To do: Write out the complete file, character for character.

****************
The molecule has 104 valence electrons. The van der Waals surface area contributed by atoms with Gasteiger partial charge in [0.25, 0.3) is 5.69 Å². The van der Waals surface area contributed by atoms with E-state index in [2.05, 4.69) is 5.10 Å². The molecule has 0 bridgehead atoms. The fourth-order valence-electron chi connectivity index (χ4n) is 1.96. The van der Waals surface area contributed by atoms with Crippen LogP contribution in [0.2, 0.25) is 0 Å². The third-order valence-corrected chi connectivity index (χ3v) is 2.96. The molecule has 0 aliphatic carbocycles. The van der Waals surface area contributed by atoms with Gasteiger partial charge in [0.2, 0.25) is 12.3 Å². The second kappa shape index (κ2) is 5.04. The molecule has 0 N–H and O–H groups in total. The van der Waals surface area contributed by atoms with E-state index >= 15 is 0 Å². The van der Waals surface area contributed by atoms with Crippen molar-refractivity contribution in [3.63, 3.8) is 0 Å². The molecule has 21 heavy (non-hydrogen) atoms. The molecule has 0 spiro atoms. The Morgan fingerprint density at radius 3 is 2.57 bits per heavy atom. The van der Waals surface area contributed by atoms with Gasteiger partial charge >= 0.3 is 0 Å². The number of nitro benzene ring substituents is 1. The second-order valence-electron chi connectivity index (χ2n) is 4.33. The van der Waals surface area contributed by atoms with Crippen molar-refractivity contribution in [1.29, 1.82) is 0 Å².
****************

The molecule has 104 valence electrons. The van der Waals surface area contributed by atoms with Gasteiger partial charge in [0.25, 0.3) is 5.69 Å². The van der Waals surface area contributed by atoms with E-state index in [2.05, 4.69) is 5.10 Å². The molecule has 0 bridgehead atoms. The fourth-order valence-electron chi connectivity index (χ4n) is 1.96. The van der Waals surface area contributed by atoms with Crippen LogP contribution in [0.2, 0.25) is 0 Å². The third-order valence-corrected chi connectivity index (χ3v) is 2.96. The molecule has 0 aliphatic carbocycles. The van der Waals surface area contributed by atoms with Gasteiger partial charge in [0.2, 0.25) is 12.3 Å². The second kappa shape index (κ2) is 5.04. The molecule has 0 N–H and O–H groups in total. The van der Waals surface area contributed by atoms with E-state index >= 15 is 0 Å². The van der Waals surface area contributed by atoms with Crippen molar-refractivity contribution in [3.63, 3.8) is 0 Å². The molecule has 21 heavy (non-hydrogen) atoms. The molecule has 0 spiro atoms. The Morgan fingerprint density at radius 3 is 2.57 bits per heavy atom. The van der Waals surface area contributed by atoms with Gasteiger partial charge >= 0.3 is 0 Å². The number of nitro benzene ring substituents is 1. The second-order valence-electron chi connectivity index (χ2n) is 4.33. The van der Waals surface area contributed by atoms with Crippen molar-refractivity contribution in [1.29, 1.82) is 0 Å².